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Career Journeys in Talent Acquisition: Sophie Power

Updated: Oct 20

Thanks for reading! This is a new series, designed to shine a spotlight on Talent Acquisition professionals and highlight their career journeys and learnings so far. Today, we're joined by Sophie Power; if you'd like to be next, please reach out to a TTC Community Manager.

Sophie Power - The Talent Community

Introduce yourself:

Hello! My name is Sophie Power; I’m a community manager for TTC, a former admin for the DBR network, a podcast host, and most recently, I was Talent Acquisition Lead for Zinc. I’m currently looking for work: my speciality lies in Talent Attraction, Employer Branding, Candidate Experience, and cost-effective recruiting.

Can you walk us through the key milestones in your career in the talent acquisition space? What were some pivotal moments or decisions that shaped your journey?

The first big milestone was the move to in-house: I managed to jump over fairly quickly by leveraging my network to help me. 4 years later, I moved from Corporate environments into start-ups and have evolved my career exponentially since. Another big milestone for me was becoming actively involved in the TA community via DBR: having access to a wide network of amazing peers and mentors helped me grow my practice and become a better recruiter 100%.

In this rapidly evolving industry, what strategies or practices have you adopted to continuously enhance your skills and stay ahead of the curve? Do you have any resources or learning methods you'd recommend to others?

I’m a talker! With that, I am always talking shop with my peers, and I’ve never been afraid to hold my hands up and say, “I don’t know”... Always quickly followed by “Let me find out”. Staying involved in the industry, even when not working allows me to stay up-to-date with trends, and dare I say, it even gives me the time to really deep dive into learning in a way that in a hands-on/operational start-up role you rarely get time to do.

An area I could improve on, however is formal training: I’m passionate about Talent Attraction, and I’d love to take some marketing classes in SEO and Social Media/Content Creation to build my skillset further. Any recommendations, please let me know!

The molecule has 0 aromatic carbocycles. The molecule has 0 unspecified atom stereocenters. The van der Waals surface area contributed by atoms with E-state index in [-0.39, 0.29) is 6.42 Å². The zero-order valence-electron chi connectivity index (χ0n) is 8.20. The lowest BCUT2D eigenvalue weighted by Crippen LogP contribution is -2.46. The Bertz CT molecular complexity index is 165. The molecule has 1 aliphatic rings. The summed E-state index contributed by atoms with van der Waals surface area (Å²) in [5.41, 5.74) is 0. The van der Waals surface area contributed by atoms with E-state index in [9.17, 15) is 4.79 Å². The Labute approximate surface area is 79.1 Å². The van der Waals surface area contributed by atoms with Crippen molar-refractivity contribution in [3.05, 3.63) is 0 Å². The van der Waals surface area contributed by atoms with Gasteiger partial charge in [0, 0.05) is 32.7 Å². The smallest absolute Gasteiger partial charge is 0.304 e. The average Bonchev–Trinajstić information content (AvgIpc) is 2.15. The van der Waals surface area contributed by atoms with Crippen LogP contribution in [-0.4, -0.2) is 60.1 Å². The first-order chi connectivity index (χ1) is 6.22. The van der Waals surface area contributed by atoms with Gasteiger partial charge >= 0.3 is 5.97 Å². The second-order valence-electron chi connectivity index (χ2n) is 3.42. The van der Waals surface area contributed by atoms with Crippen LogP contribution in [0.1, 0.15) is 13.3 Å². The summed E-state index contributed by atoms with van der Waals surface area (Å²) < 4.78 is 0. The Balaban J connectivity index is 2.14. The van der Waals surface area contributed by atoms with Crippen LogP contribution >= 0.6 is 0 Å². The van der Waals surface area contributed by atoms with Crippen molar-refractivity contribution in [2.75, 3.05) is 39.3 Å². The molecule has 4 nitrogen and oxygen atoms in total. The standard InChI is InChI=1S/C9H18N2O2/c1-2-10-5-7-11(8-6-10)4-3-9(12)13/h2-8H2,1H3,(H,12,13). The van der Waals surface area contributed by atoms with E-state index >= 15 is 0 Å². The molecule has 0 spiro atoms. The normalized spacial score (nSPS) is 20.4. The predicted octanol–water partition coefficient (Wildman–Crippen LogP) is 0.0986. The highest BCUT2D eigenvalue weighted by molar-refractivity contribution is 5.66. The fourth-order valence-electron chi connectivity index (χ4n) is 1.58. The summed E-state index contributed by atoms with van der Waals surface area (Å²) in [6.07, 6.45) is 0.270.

What has been the most challenging aspect of your career in talent acquisition, especially when you were actively seeking work? How did you overcome it, and what advice would you offer to others facing similar hurdles?

Being made redundant just as the pandemic was kicking off, having moved out of contracting for an exciting perm opportunity was intimidating. I had to very quickly kick into gear, reaching out to my network and shouting loud about the fact I was looking. Fortunately, I landed a contract that lasted a year, with a great company that I enjoyed working with. But it was nerve wracking: I spent 3 days in the office and then went fully-remote for the first time in my career!

The recruiting world can be fast-paced and demanding. How do you strike a balance between your professional commitments and personal life? Are there specific routines or rituals you follow?

This is something I struggled with for a long time. I’m neurodiverse and am prone to hyper-focus which is great in short bursts of productivity but when it goes on for months, winding that back to “regular output” to protect my mental health can look like a dip in performance. Now I’m much more aware of how my brain works, I can communicate more clearly how I tend to work and move into a better work-life-flow.

As someone involved in talent acquisition, you've likely witnessed various technology and trend shifts. Which technologies or trends do you believe have had the most significant impact on the industry, and how have they influenced your role?

I think it’s less the technology, and more the adoption and subsequent impact that’s changed my work. So the pandemic really changed business perception around the viability of video interviewing. Nowadays, we tend to only invite people in face-to-face for final stage interviews which when you think about it makes so much sense: you’re asking people to make a commitment of time, travel costs, and energy on top of what they’d bring to a video interview it’s great to see how quickly everyone adjusted tovideo interviewing.

As a recruiter, it had a huge impact: I’ve had pipelines fall apart in my earlier career because I couldn’t find meeting rooms! I’ve lost out on candidates because managers couldn’t make availability. Now I only have to do that for one stage of the process, for a handful of candidates, and that saves me hours of time and keeps the pipeline moving swiftly, which benefits everyone.

For those entering the talent acquisition space or those looking to pivot within it, what's the one piece of practical advice you'd give to help them thrive, especially if they are actively job-seeking?

Good question! Never underestimate the value of your network, and never get so buried in the day-to-day that you overlook it. Setting aside even 30 minutes a week to dipping into community blogs, a slack group, watching a crowdcast, listening to a podcast are all easy ways to keep learning from those around you and may even help you build connections. Be generous with advice when you have something to offer, you never know when that good karma will come back to you (it always will though).

We thank Sophie Power for sharing her "Career Journeys in Talent Acquisition." feel free to connect with her directly on Linkedin.
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